Berlin warns of the dangers of Chinese espionage

In a crucial step to safeguard academic freedom and research, the German government has issued a stark warning about Chinese espionage targeting its students.

According to a joint research published on the DW website in collaboration with the investigative platform CORRECTIV, China imposes a contractual commitment on its scholarship holders that contradicts the principles of freedom of opinion and academic freedom guaranteed by the German constitution.

Petina Schtark-Fatzinger, the German Minister of Education, calls for caution and vigilance regarding these risks for Chinese students who have been granted government scholarships at German universities.

Warnings in Germany regarding Chinese students

Berlin Warns of Chinese Espionage Risks

China is perceived as a formidable competitor and adversary in scientific and research fields, making cooperation with it a complex matter that necessitates careful and cautious consideration.

Indeed, Friedrich-Alexander University in Erlangen, Bavaria, responded to this warning by declaring that they will not accept holders of scholarships funded by the Chinese Scholarship Council (CSC), which is a governmental organization.

According to the joint research, students who receive these scholarships are required to pledge allegiance to the Chinese state. It is expected that students comply with these conditions, and failure to do so may result in legal consequences.

The German University maintains a permanent collaboration with the German industry in the field of research. However, it is aware of the challenges faced by Chinese scholarship holders in exercising their rights of academic and intellectual freedom due to the conditions attached to these scholarships.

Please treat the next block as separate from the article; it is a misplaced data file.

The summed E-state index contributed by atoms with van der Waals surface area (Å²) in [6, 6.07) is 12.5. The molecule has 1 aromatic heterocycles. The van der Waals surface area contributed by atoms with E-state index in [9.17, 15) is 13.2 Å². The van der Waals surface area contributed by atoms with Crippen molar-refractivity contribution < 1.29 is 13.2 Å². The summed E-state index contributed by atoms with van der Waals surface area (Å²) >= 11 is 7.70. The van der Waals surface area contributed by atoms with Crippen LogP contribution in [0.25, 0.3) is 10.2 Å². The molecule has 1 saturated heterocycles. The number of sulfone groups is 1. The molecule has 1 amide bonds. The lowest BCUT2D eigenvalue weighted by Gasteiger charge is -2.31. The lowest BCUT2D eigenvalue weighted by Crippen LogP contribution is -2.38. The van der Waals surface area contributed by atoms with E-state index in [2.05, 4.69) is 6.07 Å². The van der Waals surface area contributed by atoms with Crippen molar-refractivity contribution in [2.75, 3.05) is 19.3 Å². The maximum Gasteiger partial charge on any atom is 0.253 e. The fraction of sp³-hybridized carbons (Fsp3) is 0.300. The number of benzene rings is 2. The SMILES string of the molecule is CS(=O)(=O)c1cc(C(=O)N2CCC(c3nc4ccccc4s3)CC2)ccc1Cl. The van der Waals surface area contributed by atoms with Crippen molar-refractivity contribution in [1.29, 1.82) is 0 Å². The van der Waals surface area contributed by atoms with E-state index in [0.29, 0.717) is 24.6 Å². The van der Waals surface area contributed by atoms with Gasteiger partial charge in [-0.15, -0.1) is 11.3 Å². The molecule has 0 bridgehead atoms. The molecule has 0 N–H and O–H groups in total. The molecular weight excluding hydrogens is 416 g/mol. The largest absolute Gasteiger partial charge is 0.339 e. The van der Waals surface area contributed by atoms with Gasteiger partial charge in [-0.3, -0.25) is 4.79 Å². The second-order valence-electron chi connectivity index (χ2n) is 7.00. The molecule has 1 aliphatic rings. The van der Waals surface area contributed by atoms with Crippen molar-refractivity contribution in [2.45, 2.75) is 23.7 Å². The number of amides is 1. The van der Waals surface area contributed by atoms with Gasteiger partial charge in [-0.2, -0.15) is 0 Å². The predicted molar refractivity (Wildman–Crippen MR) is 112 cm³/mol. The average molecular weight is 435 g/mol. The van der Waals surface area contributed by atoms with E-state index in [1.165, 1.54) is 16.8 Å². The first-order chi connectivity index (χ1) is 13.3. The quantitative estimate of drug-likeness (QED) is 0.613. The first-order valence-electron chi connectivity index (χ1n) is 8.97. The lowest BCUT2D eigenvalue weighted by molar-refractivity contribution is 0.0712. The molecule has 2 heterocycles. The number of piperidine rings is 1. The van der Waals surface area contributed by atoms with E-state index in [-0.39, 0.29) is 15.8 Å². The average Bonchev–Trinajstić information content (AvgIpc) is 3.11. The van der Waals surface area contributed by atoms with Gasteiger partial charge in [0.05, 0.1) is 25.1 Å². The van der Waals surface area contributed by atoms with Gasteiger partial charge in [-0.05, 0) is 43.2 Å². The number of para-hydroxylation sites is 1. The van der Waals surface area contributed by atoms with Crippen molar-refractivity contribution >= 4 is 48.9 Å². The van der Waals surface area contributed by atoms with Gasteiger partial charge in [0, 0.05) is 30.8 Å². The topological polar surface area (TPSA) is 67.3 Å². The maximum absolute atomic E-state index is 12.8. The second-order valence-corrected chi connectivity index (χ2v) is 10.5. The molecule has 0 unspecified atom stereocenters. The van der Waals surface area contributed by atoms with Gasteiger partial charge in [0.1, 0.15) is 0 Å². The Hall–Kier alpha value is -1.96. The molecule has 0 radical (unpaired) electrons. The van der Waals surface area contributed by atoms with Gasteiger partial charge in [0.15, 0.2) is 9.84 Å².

This issue raises potential risks of scientific espionage and other challenges related to freedom of research and education.

Scholar Fatsinger confirms that the decision of Friedrich Alexander University in Erlangern could encourage other universities to reconsider their collaboration with the Chinese Scholarship Council.

However, the German government continues to seek a balance between maintaining investment in the Chinese market as one of the vital markets and striving to reduce significant dependence on it in the future, while considering the interests of the German industrial sector.

Despite the current challenges, Germans look forward to achieving a sustainable balance that protects the rights of science and academic research while maintaining effective trade cooperation with China. They aim to avoid any repercussions that could impact their major institutions such as Siemens, BASF chemical group, and automobile companies that heavily invest in the Chinese market, which houses over 1.4 billion people and ranks among the largest vibrant markets globally.

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